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Wind Power

Renewable Energies

Airflows can be used to run wind turbines. Modern wind turbines range from around 600 kW to 5 MW of rated power, although turbines with rated output of 1.5–3 MW have become the most common for commercial use; the power output of a turbine is a function of the cube of the wind speed, so as wind speed increases, power output increases dramatically. Areas where winds are stronger and more constant, such as offshore and high altitude sites, are preferred locations for wind farms. Typical capacity factors are 20-40%, with values at the upper end of the range in particularly favourable sites.

Globally, the long-term technical potential of wind energy is believed to be five times total current global energy production, or 40 times current electricity demand. This could require large amounts of land to be used for wind turbines, particularly in areas of higher wind resources. Offshore resources experience mean wind speeds of ~90% greater than that of land, so offshore resources could contribute substantially more energy. This number could also increase with higher altitude ground-based or airborne wind turbines.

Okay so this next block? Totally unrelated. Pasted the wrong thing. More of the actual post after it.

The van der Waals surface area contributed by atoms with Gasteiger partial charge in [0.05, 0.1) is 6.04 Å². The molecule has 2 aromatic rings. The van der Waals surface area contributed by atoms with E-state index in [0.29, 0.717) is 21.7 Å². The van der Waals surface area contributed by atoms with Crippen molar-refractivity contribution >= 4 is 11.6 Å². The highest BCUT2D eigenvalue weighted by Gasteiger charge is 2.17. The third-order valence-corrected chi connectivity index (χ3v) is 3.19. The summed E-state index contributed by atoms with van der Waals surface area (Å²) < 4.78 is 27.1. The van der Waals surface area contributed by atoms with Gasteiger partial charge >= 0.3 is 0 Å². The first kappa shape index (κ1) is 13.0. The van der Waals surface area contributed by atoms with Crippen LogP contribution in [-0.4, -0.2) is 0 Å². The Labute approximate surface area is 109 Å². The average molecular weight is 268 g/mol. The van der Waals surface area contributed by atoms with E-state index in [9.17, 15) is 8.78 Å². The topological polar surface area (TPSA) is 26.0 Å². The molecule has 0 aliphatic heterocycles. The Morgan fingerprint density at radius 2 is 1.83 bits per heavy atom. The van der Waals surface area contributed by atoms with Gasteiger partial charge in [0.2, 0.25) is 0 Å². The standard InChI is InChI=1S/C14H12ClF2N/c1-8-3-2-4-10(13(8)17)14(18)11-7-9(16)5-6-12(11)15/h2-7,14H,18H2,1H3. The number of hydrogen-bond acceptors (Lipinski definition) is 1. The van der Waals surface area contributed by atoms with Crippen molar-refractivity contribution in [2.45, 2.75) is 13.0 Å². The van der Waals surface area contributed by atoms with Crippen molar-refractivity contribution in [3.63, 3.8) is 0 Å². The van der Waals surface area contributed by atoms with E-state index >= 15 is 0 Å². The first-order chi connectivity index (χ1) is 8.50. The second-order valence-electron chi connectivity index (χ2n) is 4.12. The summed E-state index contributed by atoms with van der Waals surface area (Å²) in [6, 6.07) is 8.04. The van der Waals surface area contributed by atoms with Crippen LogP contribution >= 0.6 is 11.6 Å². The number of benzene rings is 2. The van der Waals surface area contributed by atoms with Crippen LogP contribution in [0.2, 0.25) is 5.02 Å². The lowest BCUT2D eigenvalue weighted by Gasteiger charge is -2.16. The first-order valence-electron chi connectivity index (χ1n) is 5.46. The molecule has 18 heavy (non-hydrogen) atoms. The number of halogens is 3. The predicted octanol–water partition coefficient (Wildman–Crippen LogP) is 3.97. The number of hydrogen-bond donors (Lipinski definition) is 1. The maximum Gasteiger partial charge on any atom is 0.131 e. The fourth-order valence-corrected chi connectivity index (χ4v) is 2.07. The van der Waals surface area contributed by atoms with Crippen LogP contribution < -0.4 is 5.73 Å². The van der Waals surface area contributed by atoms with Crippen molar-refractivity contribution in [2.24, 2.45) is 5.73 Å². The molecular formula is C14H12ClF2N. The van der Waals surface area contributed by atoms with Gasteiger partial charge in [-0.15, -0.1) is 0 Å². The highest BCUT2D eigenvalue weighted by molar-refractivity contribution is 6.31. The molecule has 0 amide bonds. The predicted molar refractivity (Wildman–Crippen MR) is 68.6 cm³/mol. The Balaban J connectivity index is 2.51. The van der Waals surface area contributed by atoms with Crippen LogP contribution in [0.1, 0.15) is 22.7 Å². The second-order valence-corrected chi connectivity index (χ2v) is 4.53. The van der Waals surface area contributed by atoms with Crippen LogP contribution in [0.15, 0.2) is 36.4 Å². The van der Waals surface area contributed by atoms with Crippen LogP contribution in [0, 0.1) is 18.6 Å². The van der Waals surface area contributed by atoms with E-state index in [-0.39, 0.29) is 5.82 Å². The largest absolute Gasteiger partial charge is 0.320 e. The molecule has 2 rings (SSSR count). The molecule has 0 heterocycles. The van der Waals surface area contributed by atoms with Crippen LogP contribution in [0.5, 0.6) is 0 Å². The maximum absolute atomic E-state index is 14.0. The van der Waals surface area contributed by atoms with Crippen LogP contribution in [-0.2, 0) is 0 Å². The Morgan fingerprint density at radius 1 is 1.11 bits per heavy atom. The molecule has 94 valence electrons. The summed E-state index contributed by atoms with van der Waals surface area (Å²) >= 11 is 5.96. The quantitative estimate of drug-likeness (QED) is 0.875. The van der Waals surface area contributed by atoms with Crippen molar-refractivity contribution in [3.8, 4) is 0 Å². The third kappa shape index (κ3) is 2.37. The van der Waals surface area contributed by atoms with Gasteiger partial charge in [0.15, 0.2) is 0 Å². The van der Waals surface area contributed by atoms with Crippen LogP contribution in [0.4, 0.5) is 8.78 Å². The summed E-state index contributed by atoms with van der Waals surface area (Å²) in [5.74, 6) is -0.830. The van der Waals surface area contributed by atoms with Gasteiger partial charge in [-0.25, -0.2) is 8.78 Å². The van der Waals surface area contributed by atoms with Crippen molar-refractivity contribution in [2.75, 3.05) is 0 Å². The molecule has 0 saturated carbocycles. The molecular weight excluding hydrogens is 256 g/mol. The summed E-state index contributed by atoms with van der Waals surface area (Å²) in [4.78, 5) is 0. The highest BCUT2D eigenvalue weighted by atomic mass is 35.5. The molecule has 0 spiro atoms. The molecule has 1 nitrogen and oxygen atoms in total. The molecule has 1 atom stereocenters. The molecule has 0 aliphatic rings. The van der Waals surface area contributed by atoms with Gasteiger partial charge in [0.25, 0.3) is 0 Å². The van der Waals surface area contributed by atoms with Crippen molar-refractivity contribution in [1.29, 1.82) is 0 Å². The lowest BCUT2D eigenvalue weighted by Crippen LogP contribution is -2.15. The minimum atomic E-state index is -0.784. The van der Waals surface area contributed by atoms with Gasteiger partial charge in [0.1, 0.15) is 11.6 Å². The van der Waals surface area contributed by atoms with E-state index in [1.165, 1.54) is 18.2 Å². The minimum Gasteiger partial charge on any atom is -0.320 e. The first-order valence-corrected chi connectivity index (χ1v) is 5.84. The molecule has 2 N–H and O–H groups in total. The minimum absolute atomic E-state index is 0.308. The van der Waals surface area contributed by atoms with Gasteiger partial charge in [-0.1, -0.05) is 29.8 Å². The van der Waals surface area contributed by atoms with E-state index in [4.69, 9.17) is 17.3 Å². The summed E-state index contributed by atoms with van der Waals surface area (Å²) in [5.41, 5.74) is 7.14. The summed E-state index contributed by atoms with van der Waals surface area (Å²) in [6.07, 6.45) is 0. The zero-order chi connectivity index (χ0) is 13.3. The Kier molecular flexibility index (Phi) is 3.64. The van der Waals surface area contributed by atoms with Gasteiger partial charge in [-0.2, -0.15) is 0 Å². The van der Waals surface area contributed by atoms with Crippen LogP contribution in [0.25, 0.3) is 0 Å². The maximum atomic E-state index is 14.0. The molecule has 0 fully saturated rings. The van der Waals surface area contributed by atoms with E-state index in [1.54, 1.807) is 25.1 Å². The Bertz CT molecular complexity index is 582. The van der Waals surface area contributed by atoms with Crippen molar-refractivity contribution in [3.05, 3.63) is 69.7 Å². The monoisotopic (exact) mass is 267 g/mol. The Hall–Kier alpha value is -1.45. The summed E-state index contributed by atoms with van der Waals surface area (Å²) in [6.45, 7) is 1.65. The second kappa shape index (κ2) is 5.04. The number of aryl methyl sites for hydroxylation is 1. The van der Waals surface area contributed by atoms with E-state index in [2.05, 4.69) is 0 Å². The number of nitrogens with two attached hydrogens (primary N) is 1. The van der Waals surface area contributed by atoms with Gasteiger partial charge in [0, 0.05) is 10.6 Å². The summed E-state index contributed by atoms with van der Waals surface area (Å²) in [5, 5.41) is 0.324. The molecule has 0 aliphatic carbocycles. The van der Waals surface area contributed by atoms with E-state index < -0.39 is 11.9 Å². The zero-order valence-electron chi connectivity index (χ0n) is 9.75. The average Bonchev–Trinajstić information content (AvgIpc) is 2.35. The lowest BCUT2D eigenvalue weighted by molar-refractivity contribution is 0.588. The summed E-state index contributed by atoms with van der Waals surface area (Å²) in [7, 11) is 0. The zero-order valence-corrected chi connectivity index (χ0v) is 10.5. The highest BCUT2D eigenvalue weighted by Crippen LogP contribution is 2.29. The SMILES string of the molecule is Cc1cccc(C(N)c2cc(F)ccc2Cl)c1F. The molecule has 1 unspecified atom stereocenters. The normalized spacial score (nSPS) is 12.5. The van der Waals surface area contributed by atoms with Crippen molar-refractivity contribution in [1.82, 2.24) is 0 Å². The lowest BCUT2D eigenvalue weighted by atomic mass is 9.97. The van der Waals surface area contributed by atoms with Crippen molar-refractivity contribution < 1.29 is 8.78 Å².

Wind power is renewable and produces no greenhouse gases during operation, such as carbon dioxide and methane.